# Thread: Number of different pairings of 2n objects.

1. ## Number of different pairings of 2n objects.

Hi,
A tennis tournament has a field of 2n entrants, all of whom need to be scheduled to play in the first round. How many different pairings are possible?

The solution is ${(2n)!\over{n!(2!)^n}} = 1 \cdot 3 \cdot 5 \cdot . . . \cdot (2n-1)$

But I cant see my way through the logic of this solution.

Thanks for any insights
MD

2. ## Re: Number of different pairings of 2n objects.

Originally Posted by Mathsdog
A tennis tournament has a field of 2n entrants, all of whom need to be scheduled to play in the first round. How many different pairings are possible?
The solution is ${(2n)!\over{n!(2!)^n}} = 1 \cdot 3 \cdot 5 \cdot . . . \cdot (2n-1)$
This is known as an unordered partition.
If we have $k\cdot N$ distinct items we can group these into k groups of N each in $\frac{(kN)!}{(N!)^k(k!)}$ ways.

For example: suppose we have twenty people to divide into four teams of five each. That can be done in $\frac{20!}{(5!)^4(4!)}$.
To see that think of a list of these people.
Make a string "AAAAABBBBBCCCCCDDDDDD".
The number of ways to rearrange that string is $\frac{20!}{(5!)^4}$.
To remove the identity of the groups we divide by $4!$.

3. ## Re: Number of different pairings of 2n objects.

All players play in the first round. Consider Player 1. He has 2n-1 potential opponents. Consider a player who is not paired with Player 1. That player has 2n-3 potential pairings, given that the first pairing has been chosen. After the first two pairings are chosen, consider another not chosen player. That player has 2n-5 potential opponents. Etc.

4. ## Re: Number of different pairings of 2n objects.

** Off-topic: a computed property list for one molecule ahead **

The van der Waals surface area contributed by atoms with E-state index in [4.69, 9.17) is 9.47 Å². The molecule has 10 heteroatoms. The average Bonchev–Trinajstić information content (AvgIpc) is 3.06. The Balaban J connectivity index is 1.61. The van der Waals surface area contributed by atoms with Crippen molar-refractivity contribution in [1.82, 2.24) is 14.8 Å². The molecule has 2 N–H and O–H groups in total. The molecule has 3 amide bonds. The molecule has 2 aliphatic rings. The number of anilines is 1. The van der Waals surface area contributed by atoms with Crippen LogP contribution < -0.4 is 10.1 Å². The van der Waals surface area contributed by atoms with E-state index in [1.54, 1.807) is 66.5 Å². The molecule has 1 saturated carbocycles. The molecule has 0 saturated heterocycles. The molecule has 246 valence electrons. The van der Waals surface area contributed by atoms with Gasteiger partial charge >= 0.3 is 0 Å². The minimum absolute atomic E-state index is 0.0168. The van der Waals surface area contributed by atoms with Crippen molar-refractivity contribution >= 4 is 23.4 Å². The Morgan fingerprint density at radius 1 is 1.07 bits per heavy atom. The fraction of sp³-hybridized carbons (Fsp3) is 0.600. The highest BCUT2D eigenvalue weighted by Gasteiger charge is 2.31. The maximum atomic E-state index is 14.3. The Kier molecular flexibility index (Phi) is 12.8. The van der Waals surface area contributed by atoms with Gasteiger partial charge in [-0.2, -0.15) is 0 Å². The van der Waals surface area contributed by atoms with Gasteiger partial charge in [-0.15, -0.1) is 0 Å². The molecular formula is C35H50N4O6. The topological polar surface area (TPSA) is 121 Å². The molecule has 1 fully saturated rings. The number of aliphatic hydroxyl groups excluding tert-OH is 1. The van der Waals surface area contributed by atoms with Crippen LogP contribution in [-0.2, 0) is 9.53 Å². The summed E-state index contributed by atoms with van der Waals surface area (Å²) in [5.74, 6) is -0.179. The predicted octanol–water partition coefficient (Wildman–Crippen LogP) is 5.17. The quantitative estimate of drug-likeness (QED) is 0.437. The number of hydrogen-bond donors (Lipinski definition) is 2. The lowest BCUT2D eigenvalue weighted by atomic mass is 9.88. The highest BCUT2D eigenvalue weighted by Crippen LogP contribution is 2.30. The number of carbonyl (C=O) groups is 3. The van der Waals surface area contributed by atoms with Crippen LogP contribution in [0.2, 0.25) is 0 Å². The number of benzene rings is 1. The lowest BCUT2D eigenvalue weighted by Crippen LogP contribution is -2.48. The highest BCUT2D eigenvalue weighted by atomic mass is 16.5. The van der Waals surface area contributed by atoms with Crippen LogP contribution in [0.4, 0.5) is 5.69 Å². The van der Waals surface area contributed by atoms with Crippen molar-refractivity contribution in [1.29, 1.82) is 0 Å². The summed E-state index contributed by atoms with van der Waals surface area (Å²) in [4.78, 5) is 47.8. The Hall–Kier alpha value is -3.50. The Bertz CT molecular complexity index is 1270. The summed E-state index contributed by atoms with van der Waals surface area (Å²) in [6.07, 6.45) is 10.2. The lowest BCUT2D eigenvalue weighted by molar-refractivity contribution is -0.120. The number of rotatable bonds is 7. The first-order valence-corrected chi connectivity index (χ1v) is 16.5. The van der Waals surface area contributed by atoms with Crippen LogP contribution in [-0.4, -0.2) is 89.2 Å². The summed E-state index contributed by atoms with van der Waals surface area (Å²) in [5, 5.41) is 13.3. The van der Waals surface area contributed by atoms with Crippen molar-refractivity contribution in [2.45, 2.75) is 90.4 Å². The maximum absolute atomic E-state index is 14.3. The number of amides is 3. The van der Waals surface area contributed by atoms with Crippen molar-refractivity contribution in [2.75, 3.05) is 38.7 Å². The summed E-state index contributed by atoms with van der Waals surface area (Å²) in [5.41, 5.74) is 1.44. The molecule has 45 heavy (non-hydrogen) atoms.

If your curious about the derivation of the formula it comes from this:

Consider you have k groups of N people each. The total number of ways you can pick the first team is:
$\binom{k*N}{N} = \frac{(k*N)!}{N! (k*N-N)!}$

Now that we chose the first team. there is k*N-N people left. (we took N people out for the first team.) So the number of ways to pick team 2 is:
$\binom{k*N-N}{N} = \frac{(k*N-N)!}{N! (k*N-2N)!}$

Now that we chose the second team. there is k*N-2N people left. (we took N people out for the second team.) So the number of ways to pick team 3 is:

$\binom{k*N-2N}{N} = \frac{(k*N-2N)!}{N! (k*N-3N)!}$

Now we continue doing this k times. We must multiply all these possibilites together. If not you notice the numerator of each term appears in the denominator of the last term, so it cancels. So we end up with N! in the denominator k times. So our final equation is.

$\frac{(k*N)!}{N!^k}$ Equation 1.

So now we need to look at it like a string of names as flatiron pointed out. Each letter will be repeated N times (since they are in teams of N people). And there will be k teams. (that is k different letters).

AABBCCDDEEFFGG

So Equation 1 tells us all the different ways we can put names into those letters. Assume that in the above list: Player 1 and 2 are As and Player 3 and 4 are Bs. Our ordering will produce a result such that Player 1 and 2 are Bs and Player 3 and 4 are As. This would be the same as listing them like this:

BBAACCDDEEFFGG. For our purposes this is the same as above, because we still have a pairing of 1 vs 2 and 3 vs 4. So we have counted this twice. So we have to divide by how many ways we can list out k letters. That just happens to be k! So our final equation is:

$\frac{(k*N)!}{N!^k k!}$

and for your specific case k=n and N=2 so

$\frac{(2n)!}{2!^n n!}$

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### Find a recurrence relation for the number of ways to pair off 2n peoplefortennis matches.

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